You all can lash me with wet noodles, but I wouldn’t waste my money on organic products. How many gardeners do you know that doesn’t have to fight insects. How well do they do, and they are on a small scale? Show me a 50 acre field of crops where the owner says he doesn’t have problems with pest, and I will show you someone that has some way to blow smoke and I can tell you where he is trying to blow his smoke.

  28. My number one concern is the heavy metals and filth that we import from China
    in our food. Anything with the word ‘China’ on it I avoid and anything that says ‘distributed by —‘, anything other than USA, I put back on the shelf and back into the freezer at the grocery. Carry an index card or a list in your phone with the brand names that are safe to eat and safe to serve to your family. Regarding John R, just above my comment on Daniel’s comment: just last summer I had an opportunity to speak in private with the owner of a commercial greenhouse. The owner said that they only use insecticides that are considered ‘organic’. But the owner also confided that the concentration that must be used to actually control the insects is many, many times the normal concentration that would be found in nature. And this makes the organic insecticides very dangerous. But, in this way they can label the produce ‘organic’. Wash all produce and fruit before eating.

    • Ruby, I am becoming a Dr Oz addict. On one show this week he told of some different veggies that you are wasting your money on by buying “organic”. It was mostly fruits and veggies that has thick skins. Avocados, bananas, oranges and the like. What he doesn’t know is that there are different types of insecticides to kill different kinds of insects. Most insecticides kill on contact. This just leaves some residue. Some insecticides kill by the insect eating it. Usually this just leaves some residue, but some insects don’t eat on the surface of the crop, but have “piercing, sucking mouth parts”, like the mosquito. To kill these insects, you need a pesticide that will absorb into the crop, or translocate in the crop. These are systemic pesticides. No way are you going to wash them off. I had a thriving business in Tennessee spraying tobacco. Tobacco had all kinds of insects to eat on them. It took all 3 types of insecticide to kill all the different pest. Some genius came up with an insecticide that you mixed with the fertilizer and the roots of the crops picked up the insecticide and translocated it throughout the plant. That eliminated the need to ever spray the tobacco leafs again. This insecticide was used on various crops. That put a lot of sprayers out of business. Let the people just keep chewing that tobacco.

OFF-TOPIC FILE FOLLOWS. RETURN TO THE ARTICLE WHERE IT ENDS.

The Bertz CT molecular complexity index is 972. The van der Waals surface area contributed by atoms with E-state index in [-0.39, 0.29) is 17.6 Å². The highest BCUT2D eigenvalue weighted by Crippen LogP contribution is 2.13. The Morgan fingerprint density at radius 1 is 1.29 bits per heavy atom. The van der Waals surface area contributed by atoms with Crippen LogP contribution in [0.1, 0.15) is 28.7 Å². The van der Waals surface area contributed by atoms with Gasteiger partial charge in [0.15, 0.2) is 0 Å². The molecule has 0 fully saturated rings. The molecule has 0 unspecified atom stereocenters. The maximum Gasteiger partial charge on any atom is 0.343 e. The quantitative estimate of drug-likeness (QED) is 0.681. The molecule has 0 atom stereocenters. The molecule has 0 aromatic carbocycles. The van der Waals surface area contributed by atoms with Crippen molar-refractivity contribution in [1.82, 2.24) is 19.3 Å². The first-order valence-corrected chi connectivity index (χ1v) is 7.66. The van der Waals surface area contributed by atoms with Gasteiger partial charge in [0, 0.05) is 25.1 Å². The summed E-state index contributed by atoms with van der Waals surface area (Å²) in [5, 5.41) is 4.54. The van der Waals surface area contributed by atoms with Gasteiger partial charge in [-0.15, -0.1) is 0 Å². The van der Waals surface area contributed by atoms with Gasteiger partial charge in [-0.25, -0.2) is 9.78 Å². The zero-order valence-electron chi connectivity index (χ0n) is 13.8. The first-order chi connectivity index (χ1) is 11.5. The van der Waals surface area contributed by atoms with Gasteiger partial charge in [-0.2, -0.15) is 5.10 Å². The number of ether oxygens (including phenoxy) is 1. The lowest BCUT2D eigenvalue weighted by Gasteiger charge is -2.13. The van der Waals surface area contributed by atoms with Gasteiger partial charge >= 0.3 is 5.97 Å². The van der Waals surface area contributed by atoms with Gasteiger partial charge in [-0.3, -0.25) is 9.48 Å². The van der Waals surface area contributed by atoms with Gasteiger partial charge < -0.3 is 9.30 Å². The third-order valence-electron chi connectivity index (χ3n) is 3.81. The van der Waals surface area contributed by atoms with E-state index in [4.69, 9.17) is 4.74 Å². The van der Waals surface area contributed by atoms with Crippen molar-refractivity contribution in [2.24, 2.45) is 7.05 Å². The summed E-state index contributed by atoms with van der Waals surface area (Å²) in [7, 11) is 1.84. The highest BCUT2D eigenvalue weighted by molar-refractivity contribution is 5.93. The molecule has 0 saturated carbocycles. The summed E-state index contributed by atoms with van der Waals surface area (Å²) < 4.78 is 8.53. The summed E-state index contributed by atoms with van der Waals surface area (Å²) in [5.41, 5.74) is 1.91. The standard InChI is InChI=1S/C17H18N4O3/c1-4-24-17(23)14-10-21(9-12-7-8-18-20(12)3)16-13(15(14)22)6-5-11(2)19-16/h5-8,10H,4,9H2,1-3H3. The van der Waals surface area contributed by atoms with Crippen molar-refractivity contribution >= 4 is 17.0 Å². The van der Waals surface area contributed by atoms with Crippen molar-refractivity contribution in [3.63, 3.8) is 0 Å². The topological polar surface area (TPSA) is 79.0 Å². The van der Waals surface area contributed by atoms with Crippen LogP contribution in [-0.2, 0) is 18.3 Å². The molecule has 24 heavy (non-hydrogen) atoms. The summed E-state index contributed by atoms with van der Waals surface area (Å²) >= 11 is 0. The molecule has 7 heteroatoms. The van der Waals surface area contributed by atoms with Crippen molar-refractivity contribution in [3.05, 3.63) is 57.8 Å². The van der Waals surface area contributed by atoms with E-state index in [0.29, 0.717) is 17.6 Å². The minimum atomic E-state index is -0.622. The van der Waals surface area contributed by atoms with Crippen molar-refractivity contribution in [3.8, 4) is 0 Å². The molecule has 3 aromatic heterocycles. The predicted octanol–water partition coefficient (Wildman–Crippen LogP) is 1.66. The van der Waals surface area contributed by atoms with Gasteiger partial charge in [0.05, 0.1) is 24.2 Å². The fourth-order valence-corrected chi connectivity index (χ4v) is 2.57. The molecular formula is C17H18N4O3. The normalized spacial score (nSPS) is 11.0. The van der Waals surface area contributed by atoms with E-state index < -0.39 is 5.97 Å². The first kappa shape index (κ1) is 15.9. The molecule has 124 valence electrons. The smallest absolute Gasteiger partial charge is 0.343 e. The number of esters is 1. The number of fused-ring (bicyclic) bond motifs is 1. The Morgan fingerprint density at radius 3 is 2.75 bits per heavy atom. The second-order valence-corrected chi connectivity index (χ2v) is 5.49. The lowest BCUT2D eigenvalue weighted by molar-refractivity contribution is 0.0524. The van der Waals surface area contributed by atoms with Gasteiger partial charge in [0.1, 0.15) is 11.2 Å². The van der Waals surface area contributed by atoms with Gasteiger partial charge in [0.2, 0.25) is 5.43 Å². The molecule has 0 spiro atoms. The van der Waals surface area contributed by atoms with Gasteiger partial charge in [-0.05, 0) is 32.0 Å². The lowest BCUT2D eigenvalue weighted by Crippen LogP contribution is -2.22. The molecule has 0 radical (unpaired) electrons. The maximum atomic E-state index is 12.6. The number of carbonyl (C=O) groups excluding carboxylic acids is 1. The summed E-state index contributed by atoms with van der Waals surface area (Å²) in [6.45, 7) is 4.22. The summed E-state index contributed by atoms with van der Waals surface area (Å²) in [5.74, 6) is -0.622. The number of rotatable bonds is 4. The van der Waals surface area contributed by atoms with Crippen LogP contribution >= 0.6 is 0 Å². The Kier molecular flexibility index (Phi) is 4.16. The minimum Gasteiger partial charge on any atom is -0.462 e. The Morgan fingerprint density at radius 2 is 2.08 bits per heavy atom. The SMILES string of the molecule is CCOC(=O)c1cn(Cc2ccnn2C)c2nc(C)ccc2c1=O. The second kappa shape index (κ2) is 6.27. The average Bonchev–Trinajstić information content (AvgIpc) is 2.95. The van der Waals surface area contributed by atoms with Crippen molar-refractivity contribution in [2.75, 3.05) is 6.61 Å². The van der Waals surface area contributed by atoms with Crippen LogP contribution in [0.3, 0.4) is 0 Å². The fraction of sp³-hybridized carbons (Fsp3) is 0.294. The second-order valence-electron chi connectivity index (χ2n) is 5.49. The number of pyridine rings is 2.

• PS. I started my spraying career spraying tobacco. I was a 2 pack a day smoker until I realized what we put on tobacco. I quit cold turkey in 1971. PPS. Some farmers still have a barn full of DDT. They are getting it somewhere.

      • I no longer hold Dr Oz in any type of esteem. I was an avid fan of his until one day last year when he had two guests on the show advocating horse meat as being a lean and healthy food choice. We in the horse community know for a fact that horse meat is highly toxic to humans, especially our bone marrow, because of the routine painkillers and other chemicals given to all horses on a regular basis. It was painfully obvious that Dr Oz doesn’t do his research, because there he was at the end of the show, saying, “So, there you have it, folks. Horse meat is healthy choice for your dinner table” I lost every bit of resp I ever had for him that day. I no longer watch, because I have no idea if what is said on his show is true.

        • Robynne, I just started watching him since January. January he was helping people that started New Years resolutions. You know most all resolutions have to do with loosing weight and eating more healthy foods. His 2 week quick start diet seems to be working for me and the spices he recommends for various health problems, I have already been on for about 6 months. Turmeric, garlic, cyanine, ginger, apple cider vinegar, these kind of things. My blood pressure meds have come down from 40 mg a day to 10 mgs a day. My diabetes meds have come down from 2000 mg a day to 500 mgs a day. Some of the advice he gives is great, some, you may need to research.